Numerous descriptions of the vowel systems of different Englishes have been proposed during the past centuries. Most of these descriptions include a group of vowels that are analysed as diphthongs. This group comprises several sets that are variably seen as diphthongs or as monophthongs. These sets are shown in (1).
|Sets of vowels potentially categorized as diphthongs in English|
|a.||price, mouth, choice|
|d.||near, square, force, cure|
Practically all accounts of English take the vowels in (1a) to be diphthongs.1 Accounts of British English2 count the vowels in (1b) to be diphthongs too, those of American English are varied (diphthongs in Chomsky & Halle 1968; monophthongs in Kenyon & Knott 1953 or Giegerich 1992). Sweet (1900) transcribes fleece and goose as [flijs] and [guws], it is only Jones (1917) who (wrongly, as I will argue) alters the British tradition, and introduces the currently prevalent monophthongal symbols [iː] and [uː] for the vowels in (1c). American accounts again vary, the typical case is to lump the vowels in (1b) and (1c) together, either as diphthongs ([ey], [ow]; [iy], [uw]) or as (tense) monophthongs ([e], [o]; [i], [u], respectively). The vowels of the last group, (1d), are vowel+[r] sequences in rhotic American English, occasionally centring diphthongs. In British English they were diphthongs at the beginning of the last century, but have all gradually monophthongized. This is reflected in the transcription of force by Jones (1917): [fɔːs] (vs. Sweet's [fɔəs]); cure and square by Upton (1995): [kjɔː] (vs. Gimson's [kjʊə], 1962; already mentioned in Jones 1917) and [skwɛː] (vs. Gimson's [skweə]), and also near by Lindsey (2012a, 2019): [nɪː] (vs. Upton's [nɪə]). I take all the vowels of (1d) to be long monophthongs, and all the vowels of (1a–c) to be “diphthongs”, or more precisely, not single monophthongal vowels. This categorization is based on the distribution of these vowels, to which we turn presently.
My work is supported by NKFIH #119863. I would like to thank the first reader of this paper, Ádám Nádasdy, and two anonymous reviewers for their helpful comments. I am grateful to George Soros, too.
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After all, I am talking about transcription symbols here. The realization of these vowels varies, but there is reason to believe that transcription symbols are selected to reflect their analysis.
In this paper the term “British English” is used to denote the post-RP reference accent of the south of England. Some differences between the earlier Received Pronunciation and this variety are hinted at by Cruttenden (2014). Lindsey (2019) provides a more extensively description.
In British English the following vowel categories are unsplit or merged, so only the first keyword is listed: lot = cloth, start = palm = bath, force = north = thought.
Unstressed strut may also occur word finally. As we will see below, unstressed kit (and optionally foot) also occurred word finally in an earlier variety of British English, Received Pronunciation.
Their phonetic length very much depends on whether there comes a fortis or lenis consonant after them.
Note that [uː] may merge with [oː] or [əː] for some speakers, so cure [kjuː], [kjoː], or [kjəː].
The form [ləjatys] is considered uneducated.
The definite article also has two variants for many speakers, [ðij] and [ðə], but it is invariably [ðə] for others: the apple [ðəapəl]. In fact, th indefinite article also may occur as an invariant [ə] (Britain & Fox 2009).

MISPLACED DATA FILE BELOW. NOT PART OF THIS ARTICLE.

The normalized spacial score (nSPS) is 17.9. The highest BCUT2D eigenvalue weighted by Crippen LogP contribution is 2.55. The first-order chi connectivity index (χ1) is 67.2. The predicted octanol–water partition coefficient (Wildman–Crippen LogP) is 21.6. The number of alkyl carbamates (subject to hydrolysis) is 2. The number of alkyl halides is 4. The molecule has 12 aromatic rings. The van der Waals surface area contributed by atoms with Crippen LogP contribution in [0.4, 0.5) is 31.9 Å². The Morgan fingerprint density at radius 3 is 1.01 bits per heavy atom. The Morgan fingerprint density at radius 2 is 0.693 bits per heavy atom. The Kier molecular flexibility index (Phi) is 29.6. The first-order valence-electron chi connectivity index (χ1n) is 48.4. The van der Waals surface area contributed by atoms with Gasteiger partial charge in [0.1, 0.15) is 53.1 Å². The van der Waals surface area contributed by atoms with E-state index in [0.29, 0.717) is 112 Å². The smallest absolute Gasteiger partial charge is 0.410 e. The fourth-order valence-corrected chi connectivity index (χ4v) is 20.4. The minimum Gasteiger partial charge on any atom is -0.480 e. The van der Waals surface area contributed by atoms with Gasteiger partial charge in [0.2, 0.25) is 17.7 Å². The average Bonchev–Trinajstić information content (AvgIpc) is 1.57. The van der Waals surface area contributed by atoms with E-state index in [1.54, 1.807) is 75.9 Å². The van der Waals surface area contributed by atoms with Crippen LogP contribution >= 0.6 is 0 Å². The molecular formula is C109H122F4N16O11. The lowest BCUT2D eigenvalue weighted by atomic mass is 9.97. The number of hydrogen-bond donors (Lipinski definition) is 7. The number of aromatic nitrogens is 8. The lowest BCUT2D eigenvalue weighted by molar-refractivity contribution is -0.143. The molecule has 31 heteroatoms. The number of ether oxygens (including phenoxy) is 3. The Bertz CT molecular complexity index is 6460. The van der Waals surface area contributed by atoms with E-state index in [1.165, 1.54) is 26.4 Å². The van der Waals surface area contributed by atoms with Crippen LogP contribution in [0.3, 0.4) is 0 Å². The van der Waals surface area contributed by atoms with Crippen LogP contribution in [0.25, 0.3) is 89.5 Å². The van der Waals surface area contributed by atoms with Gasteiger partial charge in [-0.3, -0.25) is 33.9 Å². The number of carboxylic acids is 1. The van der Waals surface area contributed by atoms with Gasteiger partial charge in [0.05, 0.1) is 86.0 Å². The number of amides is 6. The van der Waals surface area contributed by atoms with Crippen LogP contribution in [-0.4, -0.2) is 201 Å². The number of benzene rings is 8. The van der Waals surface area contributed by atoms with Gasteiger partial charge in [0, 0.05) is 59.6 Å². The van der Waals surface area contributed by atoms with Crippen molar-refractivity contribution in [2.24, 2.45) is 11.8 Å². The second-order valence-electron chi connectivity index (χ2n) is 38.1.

The article before the last example also depends on its variant: [ə wíjɡə], but [ən úwiɡúː].
As has been said above, free vowel+schwa often merge into a long monophthong: we’re [wij ə]
The preposition of [əv] does not appear to have the allomorph [v], only [ə], which, in turn, have lacks.
This is an alternation that started to develop, but then receded: historically words with final [u] had a long vowel (goose), which developed a short variant in unstressed position (foot), but by today this short variant has disappeared again. Thus, this is not the lengthening of a short vowel, but the shortening of a long vowel “undone”. So what we observe in this case is a failed attempt at value-“laxing”.
Wells attributes the introduction of the symbol [i] in this function to Gordon Walsh, the pronunciation editor of LDOCE (Wells 2010).
The transcription of unstressed goat is rather variable: Jones (1917) has [ˈɔːtomouˌbiːl], among other variants, Jones (1967) has [ˈɔːtumubiːl], among others. Note that [o] contrasts graphically with lot, which is [ɔ]. So in Jones [o] occurs only unstressed, [u] may occur both stressed and unstressed.
Surprisingly, even in stressed position, contrary to Jones's claim cited above, as in the alternative form [dʒəˈnouə] or boa [ˈbouə], but these cases need not concern us here.
Goedemans & van der Hulst (2013) mention that Dutch and German might be among the very few languages in which VC is heavy, but VV is light. But a reanalysis of Dutch by van Oostendorp (2000) proves it not to be exceptional.
Views differ as to how the nonmoraicity of these consonants is to be accounted for, but here we do not have to delve into details.
Note that this word has an alternant in which the first vowel is also stressed. In this alternant the glide is obligatory: [jú*(w)nájt].
That is, there is no general ban on vowels occurring before any consonant. Some vowels may be inhibited before some consonants.
There are very few examples of words ending in unstressed [iɡ]. It is not even obvious if the [i] in Danzig is indeed unstressed. Of course, if it is stressed that explains its failure to alternate with schwa.